True, but I think there are things google could do to alleviate many of the problems here. My understanding is that drivers appear to be a significant contributor to the portability problems of Android across devices. This is the same problem that Microsoft had for years and thankfully seems to be largely resolved with 7.

The fix is relatively simple, all "certified" devices must register their driver software with Google so it can be centralized, pooled, shared and reused without restriction.

Another problem is the bizarre proclivity of manufacturers to encrypt their boot loaders, then release a "fix" for it a month later. Just require manufacturers to not lock the bootloaders, that easy. Locked boot loader? No license. Done.

Note: Insterestingly, I believe it was HTC that accused Google of requiring the encrypted boot loaders to comply with the DRM'd distribution of media through Google's market.


Don't forget the fact that they use Google's closed source software like GMaps, GMail, Market... and strictly they don't allow you to run that on custom firmware.


"and strictly they don't allow you to run that on custom firmware"

That is strictly incorrect. I have all of Google's proprietary software on my rooted devices with custom roms, and didn't have to do anything special except get them from the Market after installing the roms. Just like I did when I got the phone from the carrier in the first place.


That's also not true. They don't allow custom ROM developers to illegal distribute copyright protected proprietary apps, no.

But they haven't C-D'd anyone rehosting the GAPPS zip files, nor do they care about the backup and restore script in CM to back them up from an existing Google-packaged ROM and restored into a custom one.


Thanks for this. Been using Cyanogen since I had my G1. Hadn't heard of MIUI before.


And you do realize the reason that the two custom ROM projects still exist today is because not many people are using them, right? Do you think the carrier would do nothing if custom ROM grows beyond being a niche and grandmas start talking about rooting their phones, which is purposefully locked by carriers? You think carriers lock their phone for fun and would not fight back when 50% of the customers would circumvent the lock?

This is like listing two dissident blog posts on the Chinese internet to argue that the Chinese government does not have total control of the people's life on the internet. You would not see these blog posts gain any real traction inside China because by that time a dozen people will be in jail and the intelligence of the great firewall will be upgraded to block more.


And you do realize the reason that the two custom ROM projects still exist today is because not many people are using them, right?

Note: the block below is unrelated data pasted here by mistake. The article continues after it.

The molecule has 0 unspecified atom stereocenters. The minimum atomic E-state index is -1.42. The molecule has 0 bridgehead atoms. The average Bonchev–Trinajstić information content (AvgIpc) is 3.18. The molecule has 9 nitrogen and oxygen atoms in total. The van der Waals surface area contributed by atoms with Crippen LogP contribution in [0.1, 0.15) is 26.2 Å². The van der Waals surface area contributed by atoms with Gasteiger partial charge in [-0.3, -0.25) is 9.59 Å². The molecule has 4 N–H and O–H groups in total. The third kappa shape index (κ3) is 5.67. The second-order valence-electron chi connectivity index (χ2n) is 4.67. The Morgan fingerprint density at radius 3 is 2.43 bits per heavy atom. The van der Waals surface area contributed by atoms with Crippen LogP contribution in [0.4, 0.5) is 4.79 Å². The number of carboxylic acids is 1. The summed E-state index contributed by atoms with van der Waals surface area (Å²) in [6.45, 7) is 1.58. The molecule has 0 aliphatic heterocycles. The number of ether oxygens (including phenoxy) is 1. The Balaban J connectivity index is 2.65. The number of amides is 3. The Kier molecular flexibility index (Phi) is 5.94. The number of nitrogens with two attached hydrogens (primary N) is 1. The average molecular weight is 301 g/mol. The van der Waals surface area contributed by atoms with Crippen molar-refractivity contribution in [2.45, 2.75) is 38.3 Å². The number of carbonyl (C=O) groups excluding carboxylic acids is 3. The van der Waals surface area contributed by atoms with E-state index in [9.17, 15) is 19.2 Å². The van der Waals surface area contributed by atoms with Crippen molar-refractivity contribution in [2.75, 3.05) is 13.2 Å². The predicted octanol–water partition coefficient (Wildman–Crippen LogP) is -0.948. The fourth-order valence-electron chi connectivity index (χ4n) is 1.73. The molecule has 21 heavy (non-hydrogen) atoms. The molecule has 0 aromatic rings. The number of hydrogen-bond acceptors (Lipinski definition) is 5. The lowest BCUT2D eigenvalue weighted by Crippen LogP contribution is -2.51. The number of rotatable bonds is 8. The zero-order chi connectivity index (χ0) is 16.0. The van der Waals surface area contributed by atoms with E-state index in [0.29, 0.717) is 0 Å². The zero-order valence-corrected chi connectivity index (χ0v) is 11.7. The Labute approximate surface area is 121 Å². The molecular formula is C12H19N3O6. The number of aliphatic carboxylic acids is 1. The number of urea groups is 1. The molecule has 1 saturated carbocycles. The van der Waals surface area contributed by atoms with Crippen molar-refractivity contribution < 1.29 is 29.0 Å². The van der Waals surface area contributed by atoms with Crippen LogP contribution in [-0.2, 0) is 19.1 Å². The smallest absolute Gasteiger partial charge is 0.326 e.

This sentence makes no sense at all. Care to explain?


""And you do realize the reason that the two custom ROM projects still exist today is because not many people are using them, right?""

What? That sentence doesn't make any sense. Oh wait, are you implying Google would come along and DMCA them or something? Do you even get what is going on? CM is built on top of AOSP. Google has tipped their hat at them, the lead dev now works for Samsung.

There are (edit, at least a) MILLION of installs of CyanogenMod alone. http://stats.cyanogenmod.com/ Those are opt-in only, it's not enabled on any of the CM9 kangs, and that's not counting the dozens of other AOSP ROMs that don't have stat tracking.


According to this article[1] written in last July, CyanogenMod had 4k installs per day. At the same time, Andriod saw 550k activations per day. That's clearly less than 1%.

[1] http://www.phonearena.com/news/CyanogenMod-sprints-past-the-...


Again, your point is? You're trying to use that statistic when the original argument was "Android isn't open".


Gorbzel, I read this and many articles by MG, who turn out to be full of tricky rhetoric to prove the same point again and again; "I love Apple, and I hate everything else."

Android source code is open, Carriers, Amazon (Kindle Fire), B&N(Nook), zillions of hardware manufactures are freely copying android source code to do whatever they want. Although I like the Nexus, and non-Carrier based versions and independent ROMS I admire the possibility that someone other than Google may come one day with some more innovative stuff based/forked on Android. Although I do not like most of them, I like diversity and the potential that better stuff will come up. I myself plan to use Android source code to create small robots with central intelligence. An opposite to "faux open", If you and MG defend "vrai Open", please give me the iOS5 source code and I promise I ll try to use it instead of Android in my project.